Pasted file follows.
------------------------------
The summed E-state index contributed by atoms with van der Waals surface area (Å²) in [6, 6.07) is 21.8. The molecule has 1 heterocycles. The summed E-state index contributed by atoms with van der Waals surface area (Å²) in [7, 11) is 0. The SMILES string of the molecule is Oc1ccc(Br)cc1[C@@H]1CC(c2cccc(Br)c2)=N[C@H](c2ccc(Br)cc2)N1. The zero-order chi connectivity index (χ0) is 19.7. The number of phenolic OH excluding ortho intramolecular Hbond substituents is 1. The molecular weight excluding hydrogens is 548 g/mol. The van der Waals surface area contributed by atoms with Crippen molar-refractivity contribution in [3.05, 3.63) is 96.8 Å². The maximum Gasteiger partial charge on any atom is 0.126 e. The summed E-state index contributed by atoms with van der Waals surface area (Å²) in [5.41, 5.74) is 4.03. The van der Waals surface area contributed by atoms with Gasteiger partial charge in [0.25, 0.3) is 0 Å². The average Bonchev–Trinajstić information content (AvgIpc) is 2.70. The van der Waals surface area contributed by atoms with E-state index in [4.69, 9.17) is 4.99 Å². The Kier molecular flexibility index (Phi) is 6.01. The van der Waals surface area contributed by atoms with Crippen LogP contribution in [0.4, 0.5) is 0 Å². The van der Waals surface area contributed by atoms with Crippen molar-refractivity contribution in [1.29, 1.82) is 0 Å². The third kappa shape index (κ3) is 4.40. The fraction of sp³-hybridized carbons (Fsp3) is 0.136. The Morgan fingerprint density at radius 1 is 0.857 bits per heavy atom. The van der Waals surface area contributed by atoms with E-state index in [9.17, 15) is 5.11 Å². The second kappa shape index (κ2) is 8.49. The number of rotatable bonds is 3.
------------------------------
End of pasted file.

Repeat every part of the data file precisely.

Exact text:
The summed E-state index contributed by atoms with van der Waals surface area (Å²) in [6, 6.07) is 21.8. The molecule has 1 heterocycles. The summed E-state index contributed by atoms with van der Waals surface area (Å²) in [7, 11) is 0. The SMILES string of the molecule is Oc1ccc(Br)cc1[C@@H]1CC(c2cccc(Br)c2)=N[C@H](c2ccc(Br)cc2)N1. The zero-order chi connectivity index (χ0) is 19.7. The number of phenolic OH excluding ortho intramolecular Hbond substituents is 1. The molecular weight excluding hydrogens is 548 g/mol. The van der Waals surface area contributed by atoms with Crippen molar-refractivity contribution in [3.05, 3.63) is 96.8 Å². The maximum Gasteiger partial charge on any atom is 0.126 e. The summed E-state index contributed by atoms with van der Waals surface area (Å²) in [5.41, 5.74) is 4.03. The van der Waals surface area contributed by atoms with Gasteiger partial charge in [0.25, 0.3) is 0 Å². The average Bonchev–Trinajstić information content (AvgIpc) is 2.70. The van der Waals surface area contributed by atoms with E-state index in [4.69, 9.17) is 4.99 Å². The Kier molecular flexibility index (Phi) is 6.01. The van der Waals surface area contributed by atoms with Crippen LogP contribution in [0.4, 0.5) is 0 Å². The van der Waals surface area contributed by atoms with Crippen molar-refractivity contribution in [1.29, 1.82) is 0 Å². The third kappa shape index (κ3) is 4.40. The fraction of sp³-hybridized carbons (Fsp3) is 0.136. The Morgan fingerprint density at radius 1 is 0.857 bits per heavy atom. The van der Waals surface area contributed by atoms with E-state index in [9.17, 15) is 5.11 Å². The second kappa shape index (κ2) is 8.49. The number of rotatable bonds is 3.